Novi Grad, Republika Srpska
Novi Grad in 2004
|Country||Bosnia and Herzegovina|
|• Municipality||472.72 km2 (182.52 sq mi)|
|• Municipality density||57/km2 (150/sq mi)|
Novi Grad (Serbian Cyrillic: Нови Град), previously Bosanski Novi, is a town and municipality in Republika Srpska, an entity of Bosnia and Herzegovina. Situated in the far northwest of the country, it lies across the Una from the Croatian town of Dvor. According to the 2013 census[update], the town has a population of 11,063, while its municipality comprises a total of 27,115 inhabitants.
Known for its scenic quay, Novi Grad lies at the confluence of the Una and Sana rivers.
Novi Grad is located on the right bank of the Una and both banks of the Sana, between two geographic zones: the slopes of the mountains of Grmeč and Kozara, and the alluvial land surrounding the town's two rivers. The town itself is located 122 m (400 feet) above sea level, at nearly 45°N; the climate is temperate-continental. Its governed municipality covers an area of 470 km2 (180 sq mi).
The town was first mentioned in 1280 under the Latin name Castrum Novum which, literally translated, means 'new fort'. In 1895, during Austro-Hungarian rule in Bosnia and Herzegovina, the town was officially given the name 'Bosanski Novi'. At the same time, the city included around 3,300 people with 550 households. Wooden bridges existed across the Una and Sana rivers which the citizens had to guard against floods in the autumn and spring. For that reason, a current-day symbol of the town was built in 1906—the Una quay.
In 1872, Novi Grad was the first municipality to have a train station on the new Bosnian railway, which afforded it significant cultural and economic advantages over other Krajina municipalities. The first hospital was established around the same time.
From 1992 through 1995, the town was ethnically cleansed of its Bosniak and Croat inhabitants, thereby rendering it almost completely Serb-populated. In order to distance the town from its Bosnian history and its cultural roots and in tune with the war politics, the local Serb government renamed the town to Novi Grad, a change criticized by Croat and Bosniak residents. Consequently, majority of people from Bosanski Novi were misplaced and live all over Europe, the American continent, Australia and elsewhere around the globe.
After the Bosnian war, Kostajnica was split from the municipality.
Aside from the town of Novi Grad, the municipality includes the following settlements:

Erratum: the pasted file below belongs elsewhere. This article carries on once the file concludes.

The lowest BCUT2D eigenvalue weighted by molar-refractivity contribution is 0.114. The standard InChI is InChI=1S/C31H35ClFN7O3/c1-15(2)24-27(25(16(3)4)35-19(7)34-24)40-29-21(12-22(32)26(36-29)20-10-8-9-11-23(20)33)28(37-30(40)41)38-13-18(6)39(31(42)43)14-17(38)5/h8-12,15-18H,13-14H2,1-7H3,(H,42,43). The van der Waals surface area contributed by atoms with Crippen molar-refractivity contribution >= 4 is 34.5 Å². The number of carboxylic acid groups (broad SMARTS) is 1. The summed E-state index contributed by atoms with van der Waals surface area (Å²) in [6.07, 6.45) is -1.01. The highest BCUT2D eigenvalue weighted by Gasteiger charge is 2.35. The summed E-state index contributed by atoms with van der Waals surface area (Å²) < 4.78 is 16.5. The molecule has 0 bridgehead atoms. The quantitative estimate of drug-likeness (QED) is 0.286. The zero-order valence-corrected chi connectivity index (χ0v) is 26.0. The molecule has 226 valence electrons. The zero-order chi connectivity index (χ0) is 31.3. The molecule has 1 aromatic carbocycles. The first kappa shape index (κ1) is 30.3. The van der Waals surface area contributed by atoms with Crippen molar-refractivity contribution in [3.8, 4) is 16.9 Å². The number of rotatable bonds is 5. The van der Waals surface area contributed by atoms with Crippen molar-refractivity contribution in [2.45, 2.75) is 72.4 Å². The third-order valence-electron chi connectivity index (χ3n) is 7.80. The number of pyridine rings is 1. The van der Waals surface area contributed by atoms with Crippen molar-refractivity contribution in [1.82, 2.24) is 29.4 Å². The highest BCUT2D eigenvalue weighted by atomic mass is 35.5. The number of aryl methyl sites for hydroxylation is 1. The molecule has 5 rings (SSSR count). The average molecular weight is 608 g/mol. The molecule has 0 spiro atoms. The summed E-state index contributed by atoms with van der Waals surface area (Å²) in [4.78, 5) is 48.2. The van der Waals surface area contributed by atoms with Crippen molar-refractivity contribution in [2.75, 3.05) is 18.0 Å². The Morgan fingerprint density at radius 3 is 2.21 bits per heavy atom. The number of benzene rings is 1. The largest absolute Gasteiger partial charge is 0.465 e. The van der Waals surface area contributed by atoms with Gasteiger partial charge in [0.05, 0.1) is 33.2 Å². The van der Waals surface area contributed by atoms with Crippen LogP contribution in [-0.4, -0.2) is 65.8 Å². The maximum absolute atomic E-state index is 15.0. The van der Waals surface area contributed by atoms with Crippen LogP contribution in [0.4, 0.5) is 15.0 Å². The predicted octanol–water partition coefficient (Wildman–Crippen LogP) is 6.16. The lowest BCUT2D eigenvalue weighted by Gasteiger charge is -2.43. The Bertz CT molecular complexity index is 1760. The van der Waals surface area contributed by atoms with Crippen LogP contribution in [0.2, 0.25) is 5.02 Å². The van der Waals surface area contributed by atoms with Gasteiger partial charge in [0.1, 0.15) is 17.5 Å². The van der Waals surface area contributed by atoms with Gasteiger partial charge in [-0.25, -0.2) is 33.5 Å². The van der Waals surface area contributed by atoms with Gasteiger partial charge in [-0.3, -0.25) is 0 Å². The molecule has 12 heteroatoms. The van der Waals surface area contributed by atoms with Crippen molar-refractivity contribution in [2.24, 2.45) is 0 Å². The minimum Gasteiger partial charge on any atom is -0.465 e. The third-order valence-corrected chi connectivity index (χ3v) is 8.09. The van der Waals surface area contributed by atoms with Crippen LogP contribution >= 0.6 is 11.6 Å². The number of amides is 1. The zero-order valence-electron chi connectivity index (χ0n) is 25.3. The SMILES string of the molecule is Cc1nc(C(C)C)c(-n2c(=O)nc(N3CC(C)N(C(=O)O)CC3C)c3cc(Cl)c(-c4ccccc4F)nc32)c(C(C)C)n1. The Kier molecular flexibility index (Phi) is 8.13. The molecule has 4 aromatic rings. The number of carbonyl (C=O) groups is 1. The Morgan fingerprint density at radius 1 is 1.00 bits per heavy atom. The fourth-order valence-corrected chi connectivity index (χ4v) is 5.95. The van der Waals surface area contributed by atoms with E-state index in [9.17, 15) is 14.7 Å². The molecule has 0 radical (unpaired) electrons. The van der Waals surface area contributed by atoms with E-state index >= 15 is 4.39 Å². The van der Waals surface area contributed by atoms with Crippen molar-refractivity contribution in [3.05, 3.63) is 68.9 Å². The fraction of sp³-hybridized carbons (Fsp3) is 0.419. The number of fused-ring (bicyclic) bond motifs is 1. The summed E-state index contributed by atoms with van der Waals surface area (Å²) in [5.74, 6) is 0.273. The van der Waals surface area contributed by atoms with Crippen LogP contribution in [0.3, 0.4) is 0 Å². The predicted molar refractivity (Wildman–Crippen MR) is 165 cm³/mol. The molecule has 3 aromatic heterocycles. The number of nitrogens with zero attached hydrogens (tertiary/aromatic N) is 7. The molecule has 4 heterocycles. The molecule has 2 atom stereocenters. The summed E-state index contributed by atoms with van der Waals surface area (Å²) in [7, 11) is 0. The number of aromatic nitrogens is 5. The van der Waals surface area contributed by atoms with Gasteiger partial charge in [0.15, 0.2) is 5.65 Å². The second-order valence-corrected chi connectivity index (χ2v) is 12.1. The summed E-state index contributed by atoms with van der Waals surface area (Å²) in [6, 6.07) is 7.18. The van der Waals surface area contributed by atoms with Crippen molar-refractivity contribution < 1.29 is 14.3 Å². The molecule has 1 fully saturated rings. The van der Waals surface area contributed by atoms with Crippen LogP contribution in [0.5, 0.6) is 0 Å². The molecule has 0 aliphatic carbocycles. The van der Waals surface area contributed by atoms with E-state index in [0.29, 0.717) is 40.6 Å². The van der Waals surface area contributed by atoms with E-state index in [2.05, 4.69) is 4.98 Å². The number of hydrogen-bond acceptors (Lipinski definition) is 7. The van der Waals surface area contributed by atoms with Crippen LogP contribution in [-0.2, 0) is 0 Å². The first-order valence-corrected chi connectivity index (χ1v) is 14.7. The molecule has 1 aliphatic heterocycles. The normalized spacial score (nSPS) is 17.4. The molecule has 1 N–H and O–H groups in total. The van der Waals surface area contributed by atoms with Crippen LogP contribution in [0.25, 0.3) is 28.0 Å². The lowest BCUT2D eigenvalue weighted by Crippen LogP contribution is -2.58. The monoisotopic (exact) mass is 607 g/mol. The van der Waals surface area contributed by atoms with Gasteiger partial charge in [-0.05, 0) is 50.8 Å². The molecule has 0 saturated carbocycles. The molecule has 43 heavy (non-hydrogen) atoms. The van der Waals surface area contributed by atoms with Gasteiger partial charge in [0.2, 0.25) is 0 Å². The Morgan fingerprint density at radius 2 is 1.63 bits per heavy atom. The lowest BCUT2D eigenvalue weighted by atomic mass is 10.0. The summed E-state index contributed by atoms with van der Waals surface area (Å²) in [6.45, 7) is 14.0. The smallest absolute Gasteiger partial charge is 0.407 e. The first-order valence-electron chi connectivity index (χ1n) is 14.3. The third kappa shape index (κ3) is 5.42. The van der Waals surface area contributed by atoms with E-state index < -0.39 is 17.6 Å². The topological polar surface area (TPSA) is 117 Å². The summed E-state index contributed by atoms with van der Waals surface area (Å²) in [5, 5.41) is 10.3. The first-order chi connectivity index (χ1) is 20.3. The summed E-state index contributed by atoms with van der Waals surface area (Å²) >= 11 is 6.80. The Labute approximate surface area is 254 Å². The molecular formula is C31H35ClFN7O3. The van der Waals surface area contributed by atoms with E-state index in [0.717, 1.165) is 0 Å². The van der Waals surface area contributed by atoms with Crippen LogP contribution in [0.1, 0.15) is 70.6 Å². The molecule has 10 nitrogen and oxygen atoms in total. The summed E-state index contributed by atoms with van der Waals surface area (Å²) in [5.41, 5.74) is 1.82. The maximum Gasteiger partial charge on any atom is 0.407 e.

- Blagaj Japra
- Blagaj Rijeka
- Crna Rijeka
- Čađavica Donja
- Čađavica Gornja
- Čađavica Srednja
- Donje Vodičevo
- Donji Agići
- Donji Rakani
- Gornja Slabinja
- Gornje Vodičevo
- Gornji Agići
- Gornji Rakani
- Mala Krupska Rujiška
- Mala Novska Rujiška
- Mala Žuljevica
- Mraovo Polje
- Velika Rujiška
- Velika Žuljevica
According to the 2013 census results, the municipality has 27,115 inhabitants.
The ethnic composition of the municipality:
The economy is based on a few industries and a number of private firms. Novi Grad has notable potential in tourism, wood processing, food production and management of water resources.
The following table gives a preview of total number of registered employed people per their core activity (as of 2016):
|Agriculture, forestry and fishing||90|
|Mining and quarrying||38|
|Distribution of power, gas, steam and air-conditioning||95|
|Distribution of water and water waste management||101|
|Wholesale and retail, repair||924|
|Transportation and storage||473|
|Hotels and restaurants||233|
|Information and communication||29|
|Finance and insurance||48|
|Real estate activities||5|
|Professional, scientific and technical activities||120|
|Administrative and support services||10|
|Public administration and defence||294|
|Healthcare and social work||168|
|Art, entertainment and recreation||37|
|Other service activities||68|
|Wikimedia Commons has media related to Novi Grad.|
- Mangold (2005:212)
- Krajina, official name of region Archived 2015-06-07 at the Wayback Machine
- "Popis 2013 u BiH – Novi Grad". statistika.ba (in Bosnian). Retrieved 29 December 2018.
- "Cities and Municipalities of Republika Srpska 2017" (PDF). rzs.rs.ba (in Serbian). December 2017. Retrieved 21 October 2018.